Roland ZEN-Core

Roland ZEN-Core

How Roland Completely Changed the Playing Field

Roland has managed to give musicians access to the same sound engines not matter what hardware they decide to go with. And it’s a brilliant idea!

Some Background…

A couple of years ago I wrote Roland VirtualSonics, creators of The Roland Cloud which are a digital software rendition of some of Roland’s old analogue and sought-after hardware, giving them my thoughts on a proposed hardware synthesiser called System-D. I wanted something to counterpoint the System-8 but for the D-50JV-1080 and the rest of the digital line that were being developed. They pretty much share the same concept and philosophy and I wanted a hardware unit to plugout the synthesiser engines to. Plugout is a technique to load a virtual instrument into a hardware and this was made popular on the System-1/1m/8 but you can’t plugout the D-50 nor the JV-1080 to any of them. The System-1/1m/8 can all have the PromarsSH-101SH-2 and System 100 plugged out while the System-8 alone could also have the Juno-106Jupiter-8 and JX-3P as additional engines.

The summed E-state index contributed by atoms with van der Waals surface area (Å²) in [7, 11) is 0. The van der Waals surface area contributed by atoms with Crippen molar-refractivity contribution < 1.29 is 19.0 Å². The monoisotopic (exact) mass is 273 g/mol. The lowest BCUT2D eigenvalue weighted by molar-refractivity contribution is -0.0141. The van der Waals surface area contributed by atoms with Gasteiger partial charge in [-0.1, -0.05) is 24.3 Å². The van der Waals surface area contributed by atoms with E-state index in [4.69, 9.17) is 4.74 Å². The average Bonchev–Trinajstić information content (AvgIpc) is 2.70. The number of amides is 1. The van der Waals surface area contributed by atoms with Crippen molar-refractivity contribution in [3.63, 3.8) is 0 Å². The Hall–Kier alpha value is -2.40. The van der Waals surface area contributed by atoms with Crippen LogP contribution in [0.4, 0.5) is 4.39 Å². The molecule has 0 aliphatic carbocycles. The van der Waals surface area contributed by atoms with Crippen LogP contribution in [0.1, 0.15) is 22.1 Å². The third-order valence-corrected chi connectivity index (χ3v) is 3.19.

The Concept of a Patch

To understand how a Patch is laid out and structured on Roland’s digital synthesisers we need to get a bit nerdy and deep and we need to unravel some of Roland’s cryptical language. Bear with me. It is somewhat important actually. Let’s try to scratch the surface so we’ll understand how similar the D-50JV-1080 and a few more of Roland’s synthesisers really are.

In Roland lingo, a VCF (Voltage Controlled Filter) is called TVF (Time Variant Filter). A VCA (Voltage Controlled Amplifier) is called TVA (Time Variant Amplifier) and an oscillator is called WG (Wave Generator).